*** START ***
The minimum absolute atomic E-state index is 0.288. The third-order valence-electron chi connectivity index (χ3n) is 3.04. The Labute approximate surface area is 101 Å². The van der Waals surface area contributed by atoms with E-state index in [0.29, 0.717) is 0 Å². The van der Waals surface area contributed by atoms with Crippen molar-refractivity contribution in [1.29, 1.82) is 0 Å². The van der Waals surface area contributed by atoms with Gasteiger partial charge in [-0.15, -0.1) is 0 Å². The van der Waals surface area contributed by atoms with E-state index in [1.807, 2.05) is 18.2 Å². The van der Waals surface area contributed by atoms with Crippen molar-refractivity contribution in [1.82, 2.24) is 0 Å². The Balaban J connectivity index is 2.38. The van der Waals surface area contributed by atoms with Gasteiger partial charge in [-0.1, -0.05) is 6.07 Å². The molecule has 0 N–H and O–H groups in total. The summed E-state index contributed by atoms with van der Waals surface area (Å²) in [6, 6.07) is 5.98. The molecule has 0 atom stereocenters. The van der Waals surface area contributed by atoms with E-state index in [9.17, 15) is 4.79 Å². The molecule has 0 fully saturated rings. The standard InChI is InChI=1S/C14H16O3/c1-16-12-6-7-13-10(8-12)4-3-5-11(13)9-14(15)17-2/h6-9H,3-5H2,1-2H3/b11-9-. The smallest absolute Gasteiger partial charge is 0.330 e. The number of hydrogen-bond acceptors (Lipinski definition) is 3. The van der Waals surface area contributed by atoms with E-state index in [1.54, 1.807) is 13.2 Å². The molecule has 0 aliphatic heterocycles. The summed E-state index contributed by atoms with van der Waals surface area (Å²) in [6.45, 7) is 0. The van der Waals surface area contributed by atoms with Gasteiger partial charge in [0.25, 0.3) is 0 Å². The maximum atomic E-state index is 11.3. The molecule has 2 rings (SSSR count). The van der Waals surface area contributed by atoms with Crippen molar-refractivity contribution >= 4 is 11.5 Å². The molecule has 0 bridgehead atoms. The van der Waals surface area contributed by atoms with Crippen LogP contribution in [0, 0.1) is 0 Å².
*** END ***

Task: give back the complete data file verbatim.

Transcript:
The minimum absolute atomic E-state index is 0.288. The third-order valence-electron chi connectivity index (χ3n) is 3.04. The Labute approximate surface area is 101 Å². The van der Waals surface area contributed by atoms with E-state index in [0.29, 0.717) is 0 Å². The van der Waals surface area contributed by atoms with Crippen molar-refractivity contribution in [1.29, 1.82) is 0 Å². The van der Waals surface area contributed by atoms with Gasteiger partial charge in [-0.15, -0.1) is 0 Å². The van der Waals surface area contributed by atoms with E-state index in [1.807, 2.05) is 18.2 Å². The van der Waals surface area contributed by atoms with Crippen molar-refractivity contribution in [1.82, 2.24) is 0 Å². The Balaban J connectivity index is 2.38. The van der Waals surface area contributed by atoms with Gasteiger partial charge in [-0.1, -0.05) is 6.07 Å². The molecule has 0 N–H and O–H groups in total. The summed E-state index contributed by atoms with van der Waals surface area (Å²) in [6, 6.07) is 5.98. The molecule has 0 atom stereocenters. The van der Waals surface area contributed by atoms with E-state index in [9.17, 15) is 4.79 Å². The molecule has 0 fully saturated rings. The standard InChI is InChI=1S/C14H16O3/c1-16-12-6-7-13-10(8-12)4-3-5-11(13)9-14(15)17-2/h6-9H,3-5H2,1-2H3/b11-9-. The smallest absolute Gasteiger partial charge is 0.330 e. The number of hydrogen-bond acceptors (Lipinski definition) is 3. The van der Waals surface area contributed by atoms with E-state index in [1.54, 1.807) is 13.2 Å². The molecule has 0 aliphatic heterocycles. The summed E-state index contributed by atoms with van der Waals surface area (Å²) in [6.45, 7) is 0. The van der Waals surface area contributed by atoms with Gasteiger partial charge in [0.25, 0.3) is 0 Å². The maximum atomic E-state index is 11.3. The molecule has 2 rings (SSSR count). The van der Waals surface area contributed by atoms with Crippen molar-refractivity contribution >= 4 is 11.5 Å². The molecule has 0 bridgehead atoms. The van der Waals surface area contributed by atoms with Crippen LogP contribution in [0, 0.1) is 0 Å².